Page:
The second item should raise our antenna is about when the ongoing routine flaring of associated gas would end in Nigeria.  For a period of time, successive governments kept shifting the deadline for ending gas flaring from year to year. During the almost one decade of debates on the Petroleum Industry Bill (PIB) nothing was said about when gas flaring would end. A specific bill on gas flaring died without a whimper. The flames roared on while governments stayed mute.

The “new” Petroleum Industry Governance & Institutional Framework Bill (PIG-IFB or PI(GIF)B?) that is in the works is totally silent about when gas flaring would end, and is not concerned with communities or environmental issues. It even makes a passing reference to fracking as one of the things that occurs in the upstream sector of the petroleum industry signifying that the oil industry in Nigeria may be getting set to embark on fracking, an extreme form of extraction. Is the new Bill attempting to sidestep the concerns of suffering communities that the old PIB tried to address and how many PIBs should we expect from the present administration?

If the big polluters are staying off commitment to end gas flaring even by 2030, what should we say is the basis for oilfield communities to hope that they would soon be able to breath fresh air once again?

Okay, we are now told that gas flaring would end between 2018 and 2020. This was disclosed by the Group General Manager, Nigerian Petroleum Investment and Management Services (NAPIMS), Dafe Sajebor and the Managing Director of National Petroleum Development Corporation (NPDC), Sadler Mai-Bornu at a meeting with the Senate panel investigating the activities of oil and gas agencies in the country. A bit of news from the blue!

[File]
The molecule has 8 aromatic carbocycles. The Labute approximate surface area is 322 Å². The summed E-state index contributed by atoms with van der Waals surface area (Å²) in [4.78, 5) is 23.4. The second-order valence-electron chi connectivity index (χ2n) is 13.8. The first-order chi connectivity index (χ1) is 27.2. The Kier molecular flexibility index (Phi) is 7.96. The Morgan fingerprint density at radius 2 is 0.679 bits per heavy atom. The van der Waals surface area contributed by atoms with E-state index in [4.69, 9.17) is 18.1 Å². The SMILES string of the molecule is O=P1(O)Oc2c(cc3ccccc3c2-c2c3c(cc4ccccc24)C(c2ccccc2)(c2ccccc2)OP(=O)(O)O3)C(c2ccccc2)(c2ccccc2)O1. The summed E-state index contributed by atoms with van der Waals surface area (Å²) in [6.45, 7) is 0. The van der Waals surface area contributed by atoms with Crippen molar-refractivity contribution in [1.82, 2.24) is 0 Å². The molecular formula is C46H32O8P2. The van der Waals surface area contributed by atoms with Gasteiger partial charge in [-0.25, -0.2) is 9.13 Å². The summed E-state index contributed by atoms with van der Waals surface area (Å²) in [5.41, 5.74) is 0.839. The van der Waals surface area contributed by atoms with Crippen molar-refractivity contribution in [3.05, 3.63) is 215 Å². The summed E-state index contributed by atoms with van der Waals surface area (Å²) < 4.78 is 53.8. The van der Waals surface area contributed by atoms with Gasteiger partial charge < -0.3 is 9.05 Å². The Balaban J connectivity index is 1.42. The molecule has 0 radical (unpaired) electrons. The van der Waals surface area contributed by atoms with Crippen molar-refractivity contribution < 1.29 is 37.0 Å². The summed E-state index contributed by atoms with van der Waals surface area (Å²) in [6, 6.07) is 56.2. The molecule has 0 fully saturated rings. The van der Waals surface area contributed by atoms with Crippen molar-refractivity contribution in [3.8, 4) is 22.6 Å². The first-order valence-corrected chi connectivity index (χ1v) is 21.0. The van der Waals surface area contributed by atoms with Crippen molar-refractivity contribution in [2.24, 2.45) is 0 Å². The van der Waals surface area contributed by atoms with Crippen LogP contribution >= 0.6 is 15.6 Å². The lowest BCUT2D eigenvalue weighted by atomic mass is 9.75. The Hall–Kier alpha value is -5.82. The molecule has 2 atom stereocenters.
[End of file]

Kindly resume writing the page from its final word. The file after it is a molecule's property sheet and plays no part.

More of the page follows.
The World Bank plans to see zero routine gas flaring by 2030 and governments that endorse this initiative are expected to provide legal, regulatory, investment, and operating environment that is conducive to upstream business while ensuring that non-flaring of associated gas is in-built in all production plans. It is curious that the proposed PIG-IFB or PI(GIF)B does not say anything about halting routine gas flaring or even about the penalty for the heinous offence.

Obviously more information needs to be placed in the public realm on how the government plans to achieve zero routine gas flaring by 2018-2020. What plans do oil companies like Chevron, Shell, Total and ExxonMobil have to stop the routine flaring of associated gas in the Niger Delta? The biggest gas flaring company in Nigeria is Chevron. Nigeria and Chevron are not among the 45 countries and companies that endorsed the World Bank plan going by the list on the bank’s website. Neither is climate denier ExxonMobil on that roster. Angola, Cameroon, Republic of Congo and Gabon are the only African countries to have endorsed the plan.